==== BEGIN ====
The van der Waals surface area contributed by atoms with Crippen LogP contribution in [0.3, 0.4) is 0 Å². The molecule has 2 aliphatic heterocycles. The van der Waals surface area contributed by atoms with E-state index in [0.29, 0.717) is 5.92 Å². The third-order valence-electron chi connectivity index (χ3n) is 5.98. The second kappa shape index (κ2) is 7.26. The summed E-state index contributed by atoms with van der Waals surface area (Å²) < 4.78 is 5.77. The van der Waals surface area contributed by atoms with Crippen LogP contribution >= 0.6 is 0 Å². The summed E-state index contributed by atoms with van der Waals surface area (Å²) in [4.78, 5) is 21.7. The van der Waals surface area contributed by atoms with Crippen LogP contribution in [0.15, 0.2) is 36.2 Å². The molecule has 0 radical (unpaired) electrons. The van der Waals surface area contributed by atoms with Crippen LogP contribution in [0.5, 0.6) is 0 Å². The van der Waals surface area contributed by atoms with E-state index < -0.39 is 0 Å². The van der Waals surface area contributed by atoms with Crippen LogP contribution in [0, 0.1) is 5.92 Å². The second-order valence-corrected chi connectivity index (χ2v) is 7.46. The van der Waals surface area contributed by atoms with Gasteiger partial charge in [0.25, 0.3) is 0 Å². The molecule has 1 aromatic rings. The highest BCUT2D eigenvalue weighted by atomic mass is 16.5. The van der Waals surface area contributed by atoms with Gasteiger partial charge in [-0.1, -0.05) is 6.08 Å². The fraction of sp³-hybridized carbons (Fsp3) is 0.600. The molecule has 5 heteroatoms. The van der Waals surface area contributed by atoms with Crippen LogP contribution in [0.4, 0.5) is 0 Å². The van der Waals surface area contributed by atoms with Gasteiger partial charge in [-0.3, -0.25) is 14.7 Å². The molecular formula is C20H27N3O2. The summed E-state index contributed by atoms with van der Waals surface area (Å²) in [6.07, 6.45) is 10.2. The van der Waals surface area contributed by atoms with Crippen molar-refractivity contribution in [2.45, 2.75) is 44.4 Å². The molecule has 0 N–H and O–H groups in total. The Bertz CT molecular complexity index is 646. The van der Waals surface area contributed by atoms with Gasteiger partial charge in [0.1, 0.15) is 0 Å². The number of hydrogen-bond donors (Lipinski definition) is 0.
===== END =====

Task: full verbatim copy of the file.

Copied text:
The van der Waals surface area contributed by atoms with Crippen LogP contribution in [0.3, 0.4) is 0 Å². The molecule has 2 aliphatic heterocycles. The van der Waals surface area contributed by atoms with E-state index in [0.29, 0.717) is 5.92 Å². The third-order valence-electron chi connectivity index (χ3n) is 5.98. The second kappa shape index (κ2) is 7.26. The summed E-state index contributed by atoms with van der Waals surface area (Å²) < 4.78 is 5.77. The van der Waals surface area contributed by atoms with Crippen LogP contribution >= 0.6 is 0 Å². The summed E-state index contributed by atoms with van der Waals surface area (Å²) in [4.78, 5) is 21.7. The van der Waals surface area contributed by atoms with Crippen LogP contribution in [0.15, 0.2) is 36.2 Å². The molecule has 0 radical (unpaired) electrons. The van der Waals surface area contributed by atoms with Crippen LogP contribution in [0.5, 0.6) is 0 Å². The van der Waals surface area contributed by atoms with E-state index < -0.39 is 0 Å². The van der Waals surface area contributed by atoms with Crippen LogP contribution in [0, 0.1) is 5.92 Å². The second-order valence-corrected chi connectivity index (χ2v) is 7.46. The van der Waals surface area contributed by atoms with Gasteiger partial charge in [0.25, 0.3) is 0 Å². The molecule has 1 aromatic rings. The highest BCUT2D eigenvalue weighted by atomic mass is 16.5. The van der Waals surface area contributed by atoms with Gasteiger partial charge in [-0.1, -0.05) is 6.08 Å². The fraction of sp³-hybridized carbons (Fsp3) is 0.600. The molecule has 5 heteroatoms. The van der Waals surface area contributed by atoms with Crippen LogP contribution in [0.4, 0.5) is 0 Å². The van der Waals surface area contributed by atoms with Gasteiger partial charge in [-0.3, -0.25) is 14.7 Å². The molecular formula is C20H27N3O2. The summed E-state index contributed by atoms with van der Waals surface area (Å²) in [6.07, 6.45) is 10.2. The van der Waals surface area contributed by atoms with Crippen molar-refractivity contribution in [2.45, 2.75) is 44.4 Å². The molecule has 0 N–H and O–H groups in total. The Bertz CT molecular complexity index is 646. The van der Waals surface area contributed by atoms with Gasteiger partial charge in [0.1, 0.15) is 0 Å². The number of hydrogen-bond donors (Lipinski definition) is 0.